3C 84

B0316+413

Basic Data
S178 Alpha FR Class ID Spectrum Best z mag. LAS lg P178 D
66.80.78IRD/SSC Gal0.0179R(c) = 11.171350.0024.52 454.0

Image:


Size: 1024.0 × 1024.0 arcsec²
LUT: Logarithmic
Beam: 21 arcsec
Frequency: 1380 MHz
Method: SDCLN ՘>21
Telescope: VLA C+D
Credits: Pedlar et al. (1990)

3C 84 is is the famous radio galaxy Perseus A, identified with NGC 1275, the dominant giant elliptical galaxy in the Perseus cluster.

NGC 1275 was one of the original group of six galaxies with strong nuclear emission lines studied by Seyfert (1943), which gave rise to the term Seyfert Galaxy. However NGC 1275 differs from the other five in that it is a radio-loud elliptical instead of a radio-quiet spiral, and hence it is now generally regarded as a radio galaxy rather than a Seyfert Galaxy. (Curiously, Seyfert thought that it was a spiral, partly because a spiral galaxy in the cluster is seen projected in front of NGC 1275, and makes its optical structure appear much more complicated than a normal elliptical).

NGC 1275 is at the centre of a massive cooling flow visible in X-ray images of the Perseus cluster (see Richard White's Perseus Cluster page).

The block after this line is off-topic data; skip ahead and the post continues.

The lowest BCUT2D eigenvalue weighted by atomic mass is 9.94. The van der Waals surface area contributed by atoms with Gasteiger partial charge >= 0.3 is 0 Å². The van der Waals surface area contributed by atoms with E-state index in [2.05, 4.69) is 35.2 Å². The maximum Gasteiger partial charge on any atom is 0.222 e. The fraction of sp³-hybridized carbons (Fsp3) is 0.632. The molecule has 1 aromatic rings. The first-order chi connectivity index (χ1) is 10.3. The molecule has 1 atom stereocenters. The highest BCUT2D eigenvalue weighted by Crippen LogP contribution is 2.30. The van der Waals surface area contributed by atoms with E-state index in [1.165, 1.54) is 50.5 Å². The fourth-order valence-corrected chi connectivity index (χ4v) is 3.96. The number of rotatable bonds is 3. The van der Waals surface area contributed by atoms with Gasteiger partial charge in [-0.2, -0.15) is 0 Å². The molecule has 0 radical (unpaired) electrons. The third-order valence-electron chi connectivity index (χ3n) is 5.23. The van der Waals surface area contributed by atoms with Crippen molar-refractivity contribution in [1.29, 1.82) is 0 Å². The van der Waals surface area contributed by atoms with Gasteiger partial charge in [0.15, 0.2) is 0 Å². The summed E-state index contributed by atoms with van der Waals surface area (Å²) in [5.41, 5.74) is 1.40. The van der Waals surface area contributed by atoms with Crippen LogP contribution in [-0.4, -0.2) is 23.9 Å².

The radio structure is complicated and particularly difficult to image well. At the very centre is an extremely bright flat-spectrum core, often imaged with VLBI (e.g. Romney et al. 1996). In our image this has been subtracted to make the extended structure more visible; its position is marked by the green cross at the centre of the red region. The latter is the steep-spectrum core (SSC) which at higher resolution is a pair of lobes with the southern one dominated by a knotty jet. On larger scales still lies the extended halo, which dominates our image. The small-scale ripples ringing the central peak are artifacts caused by the bright central core. The compact peaks at the left of the picture and to the NNW of the centre are background radio sources, while the compact feature at the western tip of the structure is the nucleus of another Persues cluster galaxy, NGC 1272. The lack of compact structure in the halo gives this object its Relaxed Double classification. In fact the halo is much larger than is visible here, essentially filling the region covered by this picture. The full extent is shown in the C20 image.


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Page created: 2009 Apr 2 14:16:42
J. P. Leahy
jpl@jb.man.ac.uk